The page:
“Once a king or queen of Narnia, always a king or queen of Narnia.” ―C.S. Lewis, The Lion, the Witch, and the Wardrobe
I didn’t have the privilege to read The Lion, the Witch, and the Wardrobe series until I was an adult. And even as an adult, the poetic magic of C.S. Lewis’ words were not lost on me. The rich metaphors, the powerful allusions … Lewis was undeniably a master crafter of verse. I am so grateful to report that the fourth graders were exposed to this delightful storyteller much sooner than I; and even more so, their memories of this book and this time of literary immersion will live on as long as they do. As a
As a child, you usually remember one thing about each grade. Your class pet, an amazing field trip, a particularly special teacher you had that year … memories are stronger when they are exceptional. In the text, C.S. Lewis reminds us that, “All shall be done, but it may be harder than you think.” As educators, it can be hard to bring our curriculum to life. This was not the case for Mrs. Ptasienski, because last week, as I walked down the hallway, I was amazed at the transformation of her room, to Narnia.
Her doors were covered with a set that appeared as an actual wardrobe. Her room was covered in regal twinkle-lights, and Mrs. Ptasienski, herself, was crowned and carried a “sword.” She had her students line up, single-file, and invited them into the “wardrobe” which led to Narnia and proceeded with a royal crowning ceremony, whereby each member of the class was inducted as either a King or Queen of Narnia.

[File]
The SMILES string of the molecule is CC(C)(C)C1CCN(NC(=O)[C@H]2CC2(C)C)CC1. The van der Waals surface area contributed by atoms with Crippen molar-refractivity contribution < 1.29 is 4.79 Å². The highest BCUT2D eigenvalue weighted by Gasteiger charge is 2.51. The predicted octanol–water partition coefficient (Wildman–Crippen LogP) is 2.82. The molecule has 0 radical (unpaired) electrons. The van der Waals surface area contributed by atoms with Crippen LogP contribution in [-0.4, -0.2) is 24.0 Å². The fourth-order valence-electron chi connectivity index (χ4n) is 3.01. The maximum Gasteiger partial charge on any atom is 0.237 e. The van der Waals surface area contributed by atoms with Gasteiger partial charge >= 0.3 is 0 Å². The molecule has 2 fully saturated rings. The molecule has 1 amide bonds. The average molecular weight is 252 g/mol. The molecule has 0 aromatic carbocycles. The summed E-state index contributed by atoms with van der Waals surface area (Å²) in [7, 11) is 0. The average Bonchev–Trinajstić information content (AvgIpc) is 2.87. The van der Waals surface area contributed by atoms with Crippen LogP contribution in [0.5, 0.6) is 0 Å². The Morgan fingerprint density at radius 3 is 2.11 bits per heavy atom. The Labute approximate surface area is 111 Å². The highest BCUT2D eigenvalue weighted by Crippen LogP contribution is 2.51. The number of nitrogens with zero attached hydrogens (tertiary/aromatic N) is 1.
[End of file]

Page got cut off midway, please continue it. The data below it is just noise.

When I asked her later, what gave her the idea, she humbly said, “You know, I don’t even remember.” That’s the thing about amazing teachers … to them, creativity is not work – it’s a way of life. I think what set the whole experience apart, was that Mrs. Ptasienski had woven the tale of The Lion, the Witch, and the Wardrobe so delightfully into her curriculum, that I doubt the students felt they were learning at all. From the deep discussions they had, to the film to novel comparison they researched, every facet of this story was intentional and anchored not only to story elements but the gospel as well.
In The Lion, the Witch, and the Wardrobe, there is a poem that says:
“Wrong will be right, when Aslan comes in sight,
At the sound of his roar, sorrows will be no more,
When he bares his teeth, winter meets its death,
And when he shakes his mane, we shall have spring again.”
The text clearly lays out the promise that Christ will come again, and he will come with the intention and strength to vanquish all darkness. The allegorical reference was not lost on the fourth graders. During the crowning ceremony, when all of the children were delighted to keep their shiny, paper crowns, Mrs. Ptasienski told the students that the real treasure comes in heaven, when we are given crowns of gold to lay down at the feet of our savior.
How many lessons, I wonder … have the power to end like that.